At Native Forest Nursery we grow bare root seedlings and #3 container trees. Our container trees are grown in a #3 air pruned pot. This root making container eliminates nearly all potential for root wrapping. This allows for an excellent root structure and delivers an extremely healthy tree. The bare root seedlings at our nursery are grown in a sandy loam soil with high organic matter content, which provides an extremely healthy environment for our seedlings. Our bare root liners and seedlings are hand lifted, packaged, and kept in cold storage until you are ready to plant. Conservation uses for our products include reclamation, mitigation, reforestation, restoration, wildlife habitat improvement and wetland uses. Horticultural uses for our products include field liners, container liners, landscape plantings, budding stock, grafting stock and ornamental uses.

Family: Rosaceae
Latin Name: Malus angustifolia
Foliage: Dark green
Fall Foliage: Orange to red
Bloom: Pink
Bloom Time: April
Shape: Round to spreading
Bark: Gray brown and furrowed
Sun: Full sun
Zone: Zone 4 to Zone 9
Size: 20 to 30 feet
Spread: 20 to 30 feet
Care: Medium, well drained soil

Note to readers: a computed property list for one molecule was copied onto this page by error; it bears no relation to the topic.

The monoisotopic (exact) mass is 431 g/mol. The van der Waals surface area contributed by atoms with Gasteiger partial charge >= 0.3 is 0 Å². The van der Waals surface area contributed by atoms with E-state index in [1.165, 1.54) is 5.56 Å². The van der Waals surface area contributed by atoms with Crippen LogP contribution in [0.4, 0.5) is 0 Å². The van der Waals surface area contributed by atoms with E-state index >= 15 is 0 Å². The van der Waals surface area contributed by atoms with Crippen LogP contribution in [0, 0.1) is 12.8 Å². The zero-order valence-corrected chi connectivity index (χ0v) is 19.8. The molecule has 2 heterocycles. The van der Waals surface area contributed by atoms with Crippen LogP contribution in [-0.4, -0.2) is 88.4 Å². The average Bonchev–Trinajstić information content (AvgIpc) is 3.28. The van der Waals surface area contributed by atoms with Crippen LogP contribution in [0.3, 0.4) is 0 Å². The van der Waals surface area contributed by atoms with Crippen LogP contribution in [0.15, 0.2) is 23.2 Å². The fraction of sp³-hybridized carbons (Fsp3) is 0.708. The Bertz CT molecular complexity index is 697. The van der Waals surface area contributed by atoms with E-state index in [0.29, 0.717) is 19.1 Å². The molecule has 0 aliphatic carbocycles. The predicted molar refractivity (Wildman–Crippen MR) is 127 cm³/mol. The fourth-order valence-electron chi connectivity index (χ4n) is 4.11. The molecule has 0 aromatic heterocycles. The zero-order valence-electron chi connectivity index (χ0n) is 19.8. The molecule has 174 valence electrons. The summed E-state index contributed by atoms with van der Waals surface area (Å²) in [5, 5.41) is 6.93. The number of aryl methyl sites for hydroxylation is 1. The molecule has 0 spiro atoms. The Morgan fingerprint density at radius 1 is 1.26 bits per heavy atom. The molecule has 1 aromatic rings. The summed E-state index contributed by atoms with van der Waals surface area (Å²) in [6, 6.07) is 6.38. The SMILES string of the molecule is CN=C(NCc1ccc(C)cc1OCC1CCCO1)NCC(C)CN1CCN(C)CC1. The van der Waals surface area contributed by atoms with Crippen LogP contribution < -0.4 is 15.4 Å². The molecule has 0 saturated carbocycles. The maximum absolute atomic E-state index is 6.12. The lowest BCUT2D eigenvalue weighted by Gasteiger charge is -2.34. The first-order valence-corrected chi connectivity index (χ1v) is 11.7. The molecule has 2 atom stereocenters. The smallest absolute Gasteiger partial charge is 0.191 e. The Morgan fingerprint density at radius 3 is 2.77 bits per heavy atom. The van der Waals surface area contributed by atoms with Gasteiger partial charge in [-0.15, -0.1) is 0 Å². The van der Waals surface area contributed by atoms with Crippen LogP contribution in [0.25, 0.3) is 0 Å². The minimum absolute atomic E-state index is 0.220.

Native to the eastern and south central United States, the Malus Angustifolia—or Southern Crabapple—can be found in many regions ranging from Florida to Texas and from Missouri to Pennsylvania. Also belonging to the Rosaceae family, the Southern Crabapple’s foliage is dark green and deciduous, lightening to glorious shades of bronze and red in the autumn, and making way to welcome a sweet array of fragrant pink flowers in April.

Craving full sun and medium to wet well-drained soils, the Southern Crabapple has a 4-9 hardiness zone rating. It reaches a height and spread of 20-30ft. with a rounded, spreading peak. The species features a scaly reddish-brown or gray bark, with thorny branches protruding from its trunk. Found commonly in woodlands, thickets, and bottomlands, the Southern Crabapple was initially considered a weed tree but it can be very attractive as a well-maintained ornamental choice. It requires minimal pruning and is mainly propagated by grafting.

While its pale flowers are sweet-scented, the Southern Crabapple’s aromatic pear-shaped apples are sour and acidic; these fruits are best used for creating cider, jellies, and preservatives. The apples, often yellow or red in color, do attract a variety of wildlife species, including whitetail deer, grouse, pheasants, rabbits, foxes, squirrels, raccoons, bobwhite, and various small birds; the tree itself is a favorite brooding spot for quail and turkey. The Southern Crabapple is prized for its hard and heavy timber, often used for tools handles, levers, and ware.

“She had only to stand in the orchard, to put her hand on a little crab tree and look up at the apples, to make you feel the goodness of planting and tending and harvesting at last.” –Willa Cather, MyAntonia

Mature Tree Photos: